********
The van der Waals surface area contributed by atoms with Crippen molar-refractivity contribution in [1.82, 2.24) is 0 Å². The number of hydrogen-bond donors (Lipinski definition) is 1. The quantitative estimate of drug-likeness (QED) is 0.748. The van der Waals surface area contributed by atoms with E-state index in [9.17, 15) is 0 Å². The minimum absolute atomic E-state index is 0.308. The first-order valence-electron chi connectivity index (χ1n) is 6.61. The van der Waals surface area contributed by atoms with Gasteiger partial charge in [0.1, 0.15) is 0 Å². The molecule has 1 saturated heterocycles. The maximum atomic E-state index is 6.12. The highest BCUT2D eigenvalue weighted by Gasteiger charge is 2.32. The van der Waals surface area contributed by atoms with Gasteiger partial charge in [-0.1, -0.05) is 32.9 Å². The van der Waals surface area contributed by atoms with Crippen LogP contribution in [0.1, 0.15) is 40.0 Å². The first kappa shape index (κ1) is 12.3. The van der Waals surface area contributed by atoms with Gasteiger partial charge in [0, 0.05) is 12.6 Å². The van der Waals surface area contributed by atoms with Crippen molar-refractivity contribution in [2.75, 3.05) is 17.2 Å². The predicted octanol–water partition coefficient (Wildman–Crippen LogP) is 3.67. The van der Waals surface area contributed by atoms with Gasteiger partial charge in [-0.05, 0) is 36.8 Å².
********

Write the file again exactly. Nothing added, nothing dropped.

The van der Waals surface area contributed by atoms with Crippen molar-refractivity contribution in [1.82, 2.24) is 0 Å². The number of hydrogen-bond donors (Lipinski definition) is 1. The quantitative estimate of drug-likeness (QED) is 0.748. The van der Waals surface area contributed by atoms with E-state index in [9.17, 15) is 0 Å². The minimum absolute atomic E-state index is 0.308. The first-order valence-electron chi connectivity index (χ1n) is 6.61. The van der Waals surface area contributed by atoms with Gasteiger partial charge in [0.1, 0.15) is 0 Å². The molecule has 1 saturated heterocycles. The maximum atomic E-state index is 6.12. The highest BCUT2D eigenvalue weighted by Gasteiger charge is 2.32. The van der Waals surface area contributed by atoms with Gasteiger partial charge in [-0.1, -0.05) is 32.9 Å². The van der Waals surface area contributed by atoms with Crippen LogP contribution in [0.1, 0.15) is 40.0 Å². The first kappa shape index (κ1) is 12.3. The van der Waals surface area contributed by atoms with Gasteiger partial charge in [0, 0.05) is 12.6 Å². The van der Waals surface area contributed by atoms with Crippen molar-refractivity contribution in [2.75, 3.05) is 17.2 Å². The predicted octanol–water partition coefficient (Wildman–Crippen LogP) is 3.67. The van der Waals surface area contributed by atoms with Gasteiger partial charge in [-0.05, 0) is 36.8 Å².